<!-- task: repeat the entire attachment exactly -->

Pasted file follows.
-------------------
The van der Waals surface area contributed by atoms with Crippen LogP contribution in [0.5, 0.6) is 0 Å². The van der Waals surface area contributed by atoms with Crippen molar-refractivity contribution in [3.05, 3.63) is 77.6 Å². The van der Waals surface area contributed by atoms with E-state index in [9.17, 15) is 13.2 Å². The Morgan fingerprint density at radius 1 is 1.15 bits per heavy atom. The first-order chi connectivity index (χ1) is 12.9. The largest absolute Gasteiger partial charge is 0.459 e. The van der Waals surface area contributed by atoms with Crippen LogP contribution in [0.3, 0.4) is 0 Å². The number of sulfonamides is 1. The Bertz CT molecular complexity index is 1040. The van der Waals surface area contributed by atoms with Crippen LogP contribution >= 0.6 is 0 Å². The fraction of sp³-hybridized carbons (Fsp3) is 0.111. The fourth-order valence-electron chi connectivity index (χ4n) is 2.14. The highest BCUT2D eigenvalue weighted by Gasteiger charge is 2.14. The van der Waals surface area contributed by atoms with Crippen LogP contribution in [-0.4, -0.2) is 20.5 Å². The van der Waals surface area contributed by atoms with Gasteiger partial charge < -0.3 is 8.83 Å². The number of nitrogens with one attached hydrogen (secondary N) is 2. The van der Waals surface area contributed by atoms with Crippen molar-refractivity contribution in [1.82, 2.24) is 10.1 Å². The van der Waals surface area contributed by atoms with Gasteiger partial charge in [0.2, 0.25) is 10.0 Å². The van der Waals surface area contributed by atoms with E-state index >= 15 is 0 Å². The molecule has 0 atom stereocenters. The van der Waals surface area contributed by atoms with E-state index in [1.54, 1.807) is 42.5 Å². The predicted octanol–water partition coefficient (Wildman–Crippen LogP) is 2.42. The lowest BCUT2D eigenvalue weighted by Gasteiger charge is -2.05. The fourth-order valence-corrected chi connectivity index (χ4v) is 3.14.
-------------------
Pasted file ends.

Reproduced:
The van der Waals surface area contributed by atoms with Crippen LogP contribution in [0.5, 0.6) is 0 Å². The van der Waals surface area contributed by atoms with Crippen molar-refractivity contribution in [3.05, 3.63) is 77.6 Å². The van der Waals surface area contributed by atoms with E-state index in [9.17, 15) is 13.2 Å². The Morgan fingerprint density at radius 1 is 1.15 bits per heavy atom. The first-order chi connectivity index (χ1) is 12.9. The largest absolute Gasteiger partial charge is 0.459 e. The van der Waals surface area contributed by atoms with Crippen LogP contribution in [0.3, 0.4) is 0 Å². The number of sulfonamides is 1. The Bertz CT molecular complexity index is 1040. The van der Waals surface area contributed by atoms with Crippen LogP contribution >= 0.6 is 0 Å². The fraction of sp³-hybridized carbons (Fsp3) is 0.111. The fourth-order valence-electron chi connectivity index (χ4n) is 2.14. The highest BCUT2D eigenvalue weighted by Gasteiger charge is 2.14. The van der Waals surface area contributed by atoms with Crippen LogP contribution in [-0.4, -0.2) is 20.5 Å². The van der Waals surface area contributed by atoms with Gasteiger partial charge < -0.3 is 8.83 Å². The number of nitrogens with one attached hydrogen (secondary N) is 2. The van der Waals surface area contributed by atoms with Crippen molar-refractivity contribution in [1.82, 2.24) is 10.1 Å². The van der Waals surface area contributed by atoms with Gasteiger partial charge in [0.2, 0.25) is 10.0 Å². The van der Waals surface area contributed by atoms with E-state index >= 15 is 0 Å². The molecule has 0 atom stereocenters. The van der Waals surface area contributed by atoms with E-state index in [1.54, 1.807) is 42.5 Å². The predicted octanol–water partition coefficient (Wildman–Crippen LogP) is 2.42. The lowest BCUT2D eigenvalue weighted by Gasteiger charge is -2.05. The fourth-order valence-corrected chi connectivity index (χ4v) is 3.14.